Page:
10. Choose the right database
Use the Database page on the left to locate the best bets for searching for resources in Women's Studies. We recommend that you start with GenderWatch, SocINDEX, Sociological Abstracts, or Social Science Full Text. If those do not generate enough results, we recommend you use a more comprehensive database such as OneSearch or Academic Search Complete. You can browse all of the databases we have on our database A-Z page, where they are listed alphabetically.
OneSearch searches across all of our holdings - a great place to start! More information on OneSearch.
9. Use keywords, not natural language
Google and other resources may allow you to ask questions, such as, "How many immigrants live in the United States?" Databases require keyword searches, such as Immigration.
8. Use quotation marks for phrases
If you search using Women's Studies you will return results for every article that contains the word Women's and every article that contains the word Studies. But if you search using "Women's Studies" your results will be limited to resources pertaining to Women's Studies.
7. Use operators
Operators are words like AND, OR, and NOT. These will help you build a more targeted search. Capitalize your operators.
6. Filter and sort your results
Most of our databases provide advanced filtering options, often on the left side of the results page. Use these to filter by such limiters as:
The default sort in your result list may not be the most useful for you. Sort by relevance, date, title, or author.
5. Use RefWorks
OneSearch and most of our databases allow you to pin or save articles you find so that you can return to them later. However, we have a third-party platform called RefWorks that allows you to save articles across resources. RefWorks is available at no cost to the SJSU community, including alum. This powerful resource has many features, including organizing your research, storing documents, and generating your bibliography. Use your SJSU email account to register and activate your account. Full information on RefWorks is available on our Refworks SubjectGuide.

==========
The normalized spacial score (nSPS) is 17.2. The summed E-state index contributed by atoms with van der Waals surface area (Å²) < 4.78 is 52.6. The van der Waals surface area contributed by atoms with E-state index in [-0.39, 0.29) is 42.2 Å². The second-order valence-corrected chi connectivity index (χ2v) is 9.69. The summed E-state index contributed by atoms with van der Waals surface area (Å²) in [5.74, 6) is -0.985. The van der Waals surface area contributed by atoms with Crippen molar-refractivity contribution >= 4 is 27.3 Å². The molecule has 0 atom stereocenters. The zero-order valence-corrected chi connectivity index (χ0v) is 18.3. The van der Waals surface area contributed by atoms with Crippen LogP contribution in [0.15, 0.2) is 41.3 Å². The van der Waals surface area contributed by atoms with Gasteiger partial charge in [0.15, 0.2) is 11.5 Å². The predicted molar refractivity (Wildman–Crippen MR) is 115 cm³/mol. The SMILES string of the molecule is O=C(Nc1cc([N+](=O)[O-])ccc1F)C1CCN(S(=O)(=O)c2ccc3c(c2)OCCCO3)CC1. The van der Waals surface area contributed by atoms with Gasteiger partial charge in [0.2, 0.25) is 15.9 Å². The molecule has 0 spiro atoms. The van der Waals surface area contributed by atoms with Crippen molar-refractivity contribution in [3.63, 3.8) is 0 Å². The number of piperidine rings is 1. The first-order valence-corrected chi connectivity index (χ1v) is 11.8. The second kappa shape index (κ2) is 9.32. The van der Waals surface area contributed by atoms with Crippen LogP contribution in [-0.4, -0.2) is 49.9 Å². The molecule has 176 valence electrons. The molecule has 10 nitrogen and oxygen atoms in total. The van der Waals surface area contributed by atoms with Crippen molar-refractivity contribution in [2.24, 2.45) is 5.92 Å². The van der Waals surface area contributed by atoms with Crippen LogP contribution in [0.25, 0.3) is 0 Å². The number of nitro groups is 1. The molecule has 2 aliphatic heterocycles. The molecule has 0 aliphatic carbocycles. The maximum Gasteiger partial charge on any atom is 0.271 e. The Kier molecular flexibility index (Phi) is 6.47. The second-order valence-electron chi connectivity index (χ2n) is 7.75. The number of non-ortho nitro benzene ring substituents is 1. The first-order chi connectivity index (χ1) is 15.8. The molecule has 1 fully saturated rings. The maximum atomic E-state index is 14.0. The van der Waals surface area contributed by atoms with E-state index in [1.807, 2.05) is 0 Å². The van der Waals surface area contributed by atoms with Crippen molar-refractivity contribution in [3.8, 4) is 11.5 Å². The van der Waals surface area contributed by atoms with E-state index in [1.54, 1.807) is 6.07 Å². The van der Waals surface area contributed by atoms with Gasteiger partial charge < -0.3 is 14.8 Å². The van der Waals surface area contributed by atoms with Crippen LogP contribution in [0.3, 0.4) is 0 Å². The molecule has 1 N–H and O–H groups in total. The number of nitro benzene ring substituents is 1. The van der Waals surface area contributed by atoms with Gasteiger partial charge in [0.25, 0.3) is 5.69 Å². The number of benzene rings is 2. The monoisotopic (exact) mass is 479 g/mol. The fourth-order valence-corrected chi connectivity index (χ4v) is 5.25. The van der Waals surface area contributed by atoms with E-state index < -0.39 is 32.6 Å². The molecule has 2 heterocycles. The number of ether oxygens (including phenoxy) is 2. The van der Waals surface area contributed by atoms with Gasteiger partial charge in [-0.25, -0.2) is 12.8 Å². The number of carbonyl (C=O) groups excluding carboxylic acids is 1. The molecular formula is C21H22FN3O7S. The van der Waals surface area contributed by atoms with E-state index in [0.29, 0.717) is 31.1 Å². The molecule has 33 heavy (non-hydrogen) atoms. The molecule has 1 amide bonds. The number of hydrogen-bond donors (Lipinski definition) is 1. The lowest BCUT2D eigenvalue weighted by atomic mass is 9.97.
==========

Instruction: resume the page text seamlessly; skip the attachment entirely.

4. RATS - Read Across The Screen
Our databases offer a wide variety of functions. Read all areas of the screen on your search or results page, from the top banner and ribbon, side navigation bars, and footers. This helps you customize your results, using advanced features such as image search, smart-text results, and citation counts.
3. Use the database's subject terms
Sometimes keyword searches will only get you so far, and you will need to locate what words the database uses for your topic. These words are called subject terms. You can usually locate subject terms by:
Example: You may conduct a keyword search on female African-American artists. But Academic Search Complete uses the term "Black women in art". The latter generates more specific results.
Sometimes you may find a title or an abstract of an article in one place, but you may need to go to another source to locate the full text. If you find a title in Google Scholar but not the full-text, copy the title and enter into OneSearch. Use the search function "title starts with" to make sure you search for the identical source. OneSearch may result in the full-text, which you can access by using the "Find It" or "Full Text" buttons.
1. Work with us
We are here to help with search strategies, so don't hesitate to reach out to us, or to visit the reference desk at King. You can contact us by email, drop-in, chat, phone, or appointment.